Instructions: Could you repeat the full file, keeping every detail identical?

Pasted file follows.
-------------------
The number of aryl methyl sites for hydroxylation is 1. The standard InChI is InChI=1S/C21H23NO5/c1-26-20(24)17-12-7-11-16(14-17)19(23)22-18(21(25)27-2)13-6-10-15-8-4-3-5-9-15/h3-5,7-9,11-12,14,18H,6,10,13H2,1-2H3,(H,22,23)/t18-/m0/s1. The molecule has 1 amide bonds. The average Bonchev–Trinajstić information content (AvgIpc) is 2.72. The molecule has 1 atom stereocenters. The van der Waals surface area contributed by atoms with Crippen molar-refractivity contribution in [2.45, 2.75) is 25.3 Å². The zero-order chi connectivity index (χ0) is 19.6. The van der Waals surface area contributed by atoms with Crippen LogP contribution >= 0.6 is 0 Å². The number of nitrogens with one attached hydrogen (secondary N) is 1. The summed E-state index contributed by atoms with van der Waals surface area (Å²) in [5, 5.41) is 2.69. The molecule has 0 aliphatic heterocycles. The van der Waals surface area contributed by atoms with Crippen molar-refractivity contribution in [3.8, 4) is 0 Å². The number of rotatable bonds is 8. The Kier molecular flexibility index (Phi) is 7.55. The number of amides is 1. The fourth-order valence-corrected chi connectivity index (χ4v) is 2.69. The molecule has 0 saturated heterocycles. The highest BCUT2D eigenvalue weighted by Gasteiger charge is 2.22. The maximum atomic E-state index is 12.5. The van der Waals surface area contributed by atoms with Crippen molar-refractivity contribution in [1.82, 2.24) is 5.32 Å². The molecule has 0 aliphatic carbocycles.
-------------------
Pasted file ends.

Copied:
The number of aryl methyl sites for hydroxylation is 1. The standard InChI is InChI=1S/C21H23NO5/c1-26-20(24)17-12-7-11-16(14-17)19(23)22-18(21(25)27-2)13-6-10-15-8-4-3-5-9-15/h3-5,7-9,11-12,14,18H,6,10,13H2,1-2H3,(H,22,23)/t18-/m0/s1. The molecule has 1 amide bonds. The average Bonchev–Trinajstić information content (AvgIpc) is 2.72. The molecule has 1 atom stereocenters. The van der Waals surface area contributed by atoms with Crippen molar-refractivity contribution in [2.45, 2.75) is 25.3 Å². The zero-order chi connectivity index (χ0) is 19.6. The van der Waals surface area contributed by atoms with Crippen LogP contribution >= 0.6 is 0 Å². The number of nitrogens with one attached hydrogen (secondary N) is 1. The summed E-state index contributed by atoms with van der Waals surface area (Å²) in [5, 5.41) is 2.69. The molecule has 0 aliphatic heterocycles. The van der Waals surface area contributed by atoms with Crippen molar-refractivity contribution in [3.8, 4) is 0 Å². The number of rotatable bonds is 8. The Kier molecular flexibility index (Phi) is 7.55. The number of amides is 1. The fourth-order valence-corrected chi connectivity index (χ4v) is 2.69. The molecule has 0 saturated heterocycles. The highest BCUT2D eigenvalue weighted by Gasteiger charge is 2.22. The maximum atomic E-state index is 12.5. The van der Waals surface area contributed by atoms with Crippen molar-refractivity contribution in [1.82, 2.24) is 5.32 Å². The molecule has 0 aliphatic carbocycles.